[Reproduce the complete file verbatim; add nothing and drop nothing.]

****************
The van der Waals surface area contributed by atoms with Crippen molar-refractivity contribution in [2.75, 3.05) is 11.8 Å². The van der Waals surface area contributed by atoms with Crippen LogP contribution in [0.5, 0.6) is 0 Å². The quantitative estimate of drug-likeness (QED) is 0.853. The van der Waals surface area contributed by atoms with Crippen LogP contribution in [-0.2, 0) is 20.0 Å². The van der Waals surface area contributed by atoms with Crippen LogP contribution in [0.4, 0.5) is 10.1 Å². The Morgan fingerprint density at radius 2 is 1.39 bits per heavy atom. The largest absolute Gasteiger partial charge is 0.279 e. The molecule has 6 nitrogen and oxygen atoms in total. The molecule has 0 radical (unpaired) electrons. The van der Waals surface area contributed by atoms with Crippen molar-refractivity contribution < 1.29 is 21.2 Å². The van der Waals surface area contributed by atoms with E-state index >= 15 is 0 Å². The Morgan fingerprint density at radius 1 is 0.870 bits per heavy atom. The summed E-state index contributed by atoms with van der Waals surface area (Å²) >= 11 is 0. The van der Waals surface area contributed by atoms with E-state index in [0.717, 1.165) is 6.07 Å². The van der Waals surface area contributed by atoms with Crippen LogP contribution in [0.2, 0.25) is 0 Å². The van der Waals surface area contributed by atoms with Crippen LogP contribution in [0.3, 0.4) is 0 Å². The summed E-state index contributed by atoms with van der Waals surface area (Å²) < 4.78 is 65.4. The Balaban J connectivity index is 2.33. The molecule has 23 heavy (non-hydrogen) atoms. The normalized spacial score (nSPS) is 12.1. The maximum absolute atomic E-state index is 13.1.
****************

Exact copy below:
The van der Waals surface area contributed by atoms with Crippen molar-refractivity contribution in [2.75, 3.05) is 11.8 Å². The van der Waals surface area contributed by atoms with Crippen LogP contribution in [0.5, 0.6) is 0 Å². The quantitative estimate of drug-likeness (QED) is 0.853. The van der Waals surface area contributed by atoms with Crippen LogP contribution in [-0.2, 0) is 20.0 Å². The van der Waals surface area contributed by atoms with Crippen LogP contribution in [0.4, 0.5) is 10.1 Å². The Morgan fingerprint density at radius 2 is 1.39 bits per heavy atom. The largest absolute Gasteiger partial charge is 0.279 e. The molecule has 6 nitrogen and oxygen atoms in total. The molecule has 0 radical (unpaired) electrons. The van der Waals surface area contributed by atoms with Crippen molar-refractivity contribution < 1.29 is 21.2 Å². The van der Waals surface area contributed by atoms with E-state index >= 15 is 0 Å². The Morgan fingerprint density at radius 1 is 0.870 bits per heavy atom. The summed E-state index contributed by atoms with van der Waals surface area (Å²) >= 11 is 0. The van der Waals surface area contributed by atoms with E-state index in [0.717, 1.165) is 6.07 Å². The van der Waals surface area contributed by atoms with Crippen LogP contribution in [0.2, 0.25) is 0 Å². The van der Waals surface area contributed by atoms with Crippen LogP contribution in [0.3, 0.4) is 0 Å². The summed E-state index contributed by atoms with van der Waals surface area (Å²) < 4.78 is 65.4. The Balaban J connectivity index is 2.33. The molecule has 23 heavy (non-hydrogen) atoms. The normalized spacial score (nSPS) is 12.1. The maximum absolute atomic E-state index is 13.1.